Avid Readies for a Brave New World
COW Library : Avid Media Composer : Kirk Arnold : Avid Readies for a Brave New World
When it comes to business strategy, you have to have a lot of insight and a little bit of luck. When Gary [Greenfield, CEO/president] and I arrived at Avid four years ago, we immersed ourselves in where our customers' businesses were going and how we could support them. It became pretty clear early on in our evaluations that the need to support an open system was a fundamental requirement. For our customers, it was a brave new world. The workflows were becoming increasingly complex and the requirements to have flexibility and agility to keep up with the rapidly changing business models demanded that we open up our system so our customers could adapt to technology changes and new distribution models.
This led us to realize that it wasn't just about opening up to other types of technologies and platforms. We also had to pull apart hardware and software to allow for different types of system configurations. We believe strongly in integrated workflows and the ability to optimize Avid's point-to-point connections in an open ecosystem. We'll always work to optimize the tightest integration between Avid's systems because that optimization creates efficiency and ease of use, but we also want to be open to customers' preferences.
With regard to the recent move of editors from Apple Final Cut Pro to Avid Media Composer, the reality is that Apple is a great partner of ours and we have a very strong commitment to support the Mac client as a primary client. We respect Apple as a competitor and partner. Our conversations with customers are not negatively infused; many of them remain committed to Apple workstations, phones and so on and we will continue to work closely with Apple on many fronts. Apple's recent changes to Final Cut Pro gave us a great opportunity to re-engage customers who perhaps hadn't had a chance to engage with us in the recent past. Customers recognized our clear commitment to the professional.
[Reality TV production company] Bunim/Murray is a wonderful example. They were ready to make a move and upgrade their platform and that coincided with an opportunity to re-engage with them. The fact that we're now an open platform that embraces the flexibility they want made a difference. A lot of these customers have opted to take advantage of that, and we're excited about that. But we're just as excited to engage these professionals about where we're headed. What's new is that they're really listening. Some aren't ready; they're happy where they are. They may have made a big investment and are amortizing it. Some are experimenting with part of the workflow.
One of the interesting pieces of the journey is our recommitment to the education market. Many of these educators are committed to developing professionals in their institutions, and the core of our strategy -- our commitment to the professional -- has resonated with them. They want to teach their students using the tools they need to be professional. They're aggressively looking to make Media Composer available to their students. That's been really gratifying and exciting.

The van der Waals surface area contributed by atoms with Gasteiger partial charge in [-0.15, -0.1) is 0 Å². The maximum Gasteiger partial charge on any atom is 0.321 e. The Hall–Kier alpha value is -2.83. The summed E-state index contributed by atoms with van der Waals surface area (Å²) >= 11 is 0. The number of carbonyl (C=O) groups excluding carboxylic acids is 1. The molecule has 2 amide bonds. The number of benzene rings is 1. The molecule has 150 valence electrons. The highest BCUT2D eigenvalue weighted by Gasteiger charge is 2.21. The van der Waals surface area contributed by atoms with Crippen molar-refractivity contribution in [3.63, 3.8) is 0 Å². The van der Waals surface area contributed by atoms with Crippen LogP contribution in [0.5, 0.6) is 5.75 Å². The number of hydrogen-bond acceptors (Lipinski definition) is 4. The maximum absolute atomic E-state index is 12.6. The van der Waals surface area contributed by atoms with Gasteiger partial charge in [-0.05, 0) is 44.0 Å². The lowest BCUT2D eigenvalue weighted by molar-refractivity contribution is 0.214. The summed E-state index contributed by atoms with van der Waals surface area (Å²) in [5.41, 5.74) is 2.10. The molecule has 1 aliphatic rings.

The John Lennon educational tour bus
Our commitment to music education is also strong. Avid is the primary sponsor of the John Lennon bus. As an example of the kind of work they do, in 2011, the bus went to Alabama after the destructive tornados and they did a music video on the bus. We're unbelievably passionate about the creative community. Half of our employees were filmmakers, editors or musicians. Reaching into the education community gives students a chance to look at Avid and see a face that's very different to what they thought. Some of it is branding but most of it is about the interaction, whether it's on a website, our Facebook page or a concert. A lot of young kids are very energized with the message and this is a chance to introduce ourselves to them.
The John Lennon bus: "We Rise" -- The Inspirators (Birmingham, AL)
We service three segments: our consumer business, our post and professional business and our media enterprise business. The latter two account for our professional business and we see growth in those markets as the industry of media consumption changes. That is our market.
We also see amazing growth in the professional space in emerging markets, like South America and China. Is it a complex market? You bet it is! But our customers around the globe are the most fantastic I've ever served, and I mean that deeply. I spent 25 years in IT serving financial and insurance services. This customer base is so passionate, and they invest time with us in a way that far exceeds anything I've experienced.
We have customer advisory boards in all of our sectors, in every major region across the globe and we meet them twice a year. They give us so much time. I had one board member fly to me at his own expense to talk to me about an idea. They recognize that if we can help them, it can have enormous impact. And that means that when they're not happy, we know it quickly and our commitment is to respond quickly.
I do think that the important point is that Avid has a unique advantage. If you're doing this as a side business, you're going to struggle. You have to be in this with the client in way that no other industry I've served demands. This is all we do. We don't do tools for anything else. That focus allows us to see the future with a great deal of enthusiasm. A lot of things are driving growth and opportunity.
We clearly see opportunity for the core editor market and, more importantly, the opportunity to extend beyond the editing market to offer new products and services. Storage is one area. We have highly optimized storage for post and enterprise customers. That market is exploding. The shift to digital requires a lot more capacity -- not just long-term archiving but the ability to manipulate media as you create it. The days of tape are quickly disappearing. In our case, our storage is optimized to be uniquely high performance for the media market. We don't sell it to the banking or aerospace industries. That's an example of where we find growth as we extend into the workflow. We think we have the best storage in the market.